2. Next we tackle driver behavior. A lot of traffic jam is caused by errant drivers who don’t obey the traffic rules. This is a simple discipline problem that is easy to solve. Human beings are driven by pain and pleasure. So we simply make breaking the rules more painful through strict enforcement of traffic rules by police. Now we need to incentivize the police to do their job. The cash collected from traffic fines should go directly to improve police welfare in terms of accommodation, cheap loans, etc. Police can actually generate billions from issuing and collecting traffic fines. Police can set up an automatic ticket-issuing system using smart cameras and then automatically deduct cash from the mobile money account attached to the car. Then we publicly shame errant drivers on social media and public TV. This will significantly reduce bad behavior on the roads. 

3. Now we fix public transport. A bus carrying 30 people to town causes less traffic compared with 30 small cars. So we introduce more buses on the road. We can give some incentives for people bringing in buses like tax waivers, dedicated lanes, and parking, etc. We can also encourage people to use alternative means of transport like bicycles and walking. So you need dedicated bicycle and walking lanes. Now, these things are very easy to do. This is not rocket science and everyone benefits so no one should fight such projects if you involve everyone and explain things clearly.

4. Then we have to systematically decongest Kampala. We don’t all have to live and work around Kampala. Most activity around town revolves around government and commercial centers. So we strategically move some government agencies out of Kampala. For instance, we take parliament to Jinja, the cabinet to Entebbe, the Ministry of Trade to Gulu, and the Ministry of Tourism to Karamoja. This kind of move has the added benefit of bolstering economic activity in remote areas. It can also generate a lot of political goodwill for the government. We can also make it expensive to access the center of town using a personal car by introducing a surcharge.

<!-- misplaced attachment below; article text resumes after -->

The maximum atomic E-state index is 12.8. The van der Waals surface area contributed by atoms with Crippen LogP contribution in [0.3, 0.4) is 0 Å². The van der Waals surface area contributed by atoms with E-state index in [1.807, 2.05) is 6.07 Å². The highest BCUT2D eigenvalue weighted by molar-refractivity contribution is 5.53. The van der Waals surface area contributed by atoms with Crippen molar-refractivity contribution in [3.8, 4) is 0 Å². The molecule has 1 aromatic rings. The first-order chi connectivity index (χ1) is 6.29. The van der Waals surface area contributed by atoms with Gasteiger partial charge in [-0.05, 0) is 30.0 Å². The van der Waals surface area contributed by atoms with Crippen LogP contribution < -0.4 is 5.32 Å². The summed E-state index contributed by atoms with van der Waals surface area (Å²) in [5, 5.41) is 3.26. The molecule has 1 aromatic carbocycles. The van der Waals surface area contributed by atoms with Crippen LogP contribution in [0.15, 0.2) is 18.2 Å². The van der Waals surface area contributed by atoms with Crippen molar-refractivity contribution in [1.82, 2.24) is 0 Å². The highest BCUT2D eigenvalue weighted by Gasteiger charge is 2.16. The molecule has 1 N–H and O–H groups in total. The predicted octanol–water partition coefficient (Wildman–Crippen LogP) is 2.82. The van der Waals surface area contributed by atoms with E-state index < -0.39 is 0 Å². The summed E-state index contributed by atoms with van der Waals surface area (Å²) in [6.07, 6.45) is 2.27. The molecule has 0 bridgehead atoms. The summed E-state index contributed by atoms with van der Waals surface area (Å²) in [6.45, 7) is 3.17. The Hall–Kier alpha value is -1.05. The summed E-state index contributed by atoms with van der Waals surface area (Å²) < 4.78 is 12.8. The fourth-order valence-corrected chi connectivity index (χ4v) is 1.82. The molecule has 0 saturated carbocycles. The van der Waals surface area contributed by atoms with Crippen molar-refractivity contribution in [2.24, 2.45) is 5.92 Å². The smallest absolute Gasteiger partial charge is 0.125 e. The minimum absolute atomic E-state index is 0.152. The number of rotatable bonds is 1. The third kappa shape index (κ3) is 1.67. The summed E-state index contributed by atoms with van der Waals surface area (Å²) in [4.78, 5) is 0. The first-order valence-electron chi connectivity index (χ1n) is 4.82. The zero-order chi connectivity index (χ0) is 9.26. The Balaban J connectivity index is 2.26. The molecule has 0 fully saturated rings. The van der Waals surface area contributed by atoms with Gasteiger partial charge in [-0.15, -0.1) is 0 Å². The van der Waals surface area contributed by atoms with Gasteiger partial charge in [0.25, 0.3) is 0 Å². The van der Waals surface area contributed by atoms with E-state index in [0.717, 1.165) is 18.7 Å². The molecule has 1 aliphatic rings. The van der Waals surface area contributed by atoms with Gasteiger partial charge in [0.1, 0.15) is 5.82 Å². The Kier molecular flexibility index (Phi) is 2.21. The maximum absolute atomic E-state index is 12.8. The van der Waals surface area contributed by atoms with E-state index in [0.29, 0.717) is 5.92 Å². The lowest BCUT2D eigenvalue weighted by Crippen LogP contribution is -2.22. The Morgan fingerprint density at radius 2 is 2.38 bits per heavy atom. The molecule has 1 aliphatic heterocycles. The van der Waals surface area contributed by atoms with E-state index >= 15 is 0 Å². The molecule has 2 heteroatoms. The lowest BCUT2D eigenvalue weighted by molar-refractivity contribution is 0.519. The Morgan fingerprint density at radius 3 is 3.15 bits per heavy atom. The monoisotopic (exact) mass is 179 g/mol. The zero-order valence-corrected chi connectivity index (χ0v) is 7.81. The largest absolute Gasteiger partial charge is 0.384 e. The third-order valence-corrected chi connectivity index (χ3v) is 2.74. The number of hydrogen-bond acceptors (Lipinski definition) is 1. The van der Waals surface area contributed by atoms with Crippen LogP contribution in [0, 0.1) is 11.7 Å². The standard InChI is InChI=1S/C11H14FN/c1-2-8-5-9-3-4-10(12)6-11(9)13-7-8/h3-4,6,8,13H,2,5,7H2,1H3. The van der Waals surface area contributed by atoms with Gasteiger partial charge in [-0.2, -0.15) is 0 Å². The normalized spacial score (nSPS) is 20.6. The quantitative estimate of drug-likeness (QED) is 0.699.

5. Finally we improve institutional collaboration. Now fixing Kampala’s traffic problem is not a very simple matter as I have suggested. There are very many powerful actors who can individually derail the best-laid plans. This is just a matter of leadership. Someone has to deliberately bring all actors into one room and explain the opportunity at hand. Yes, traffic is a problem but also a huge opportunity for everyone. The key actors involved are KCCA + Political Leadership + Ministry of works + Ministry of Finance + Ministry of Kampala + Police + District leadership + Ministry of Local Government. The KCCA Executive Director could take up leadership of such a team. The way you lead such a team is by understanding each stakeholder’s interest and catering to it. The government wants more taxes which they can get by allowing people to work instead of sitting in jam. Police want improved welfare which they can get by enforcing traffic rules. The politicians want more votes which they can get by fixing the roads, collecting rubbish, and lighting the streets. The technocrats want job security which they can get through increased budget allocation to fix the roads. The public wants less traffic which they can have by following traffic rules. So you see it is a win-win for everyone involved. This team can form a powerful lobby group that can mobilize more funds for Kampala from the central government and other donors.

So I hope that someone influential reads this article and is triggered to improve the traffic situation around Kampala. The business case is clear. Increased productivity and revenues for everyone in the country. This is something that can be done!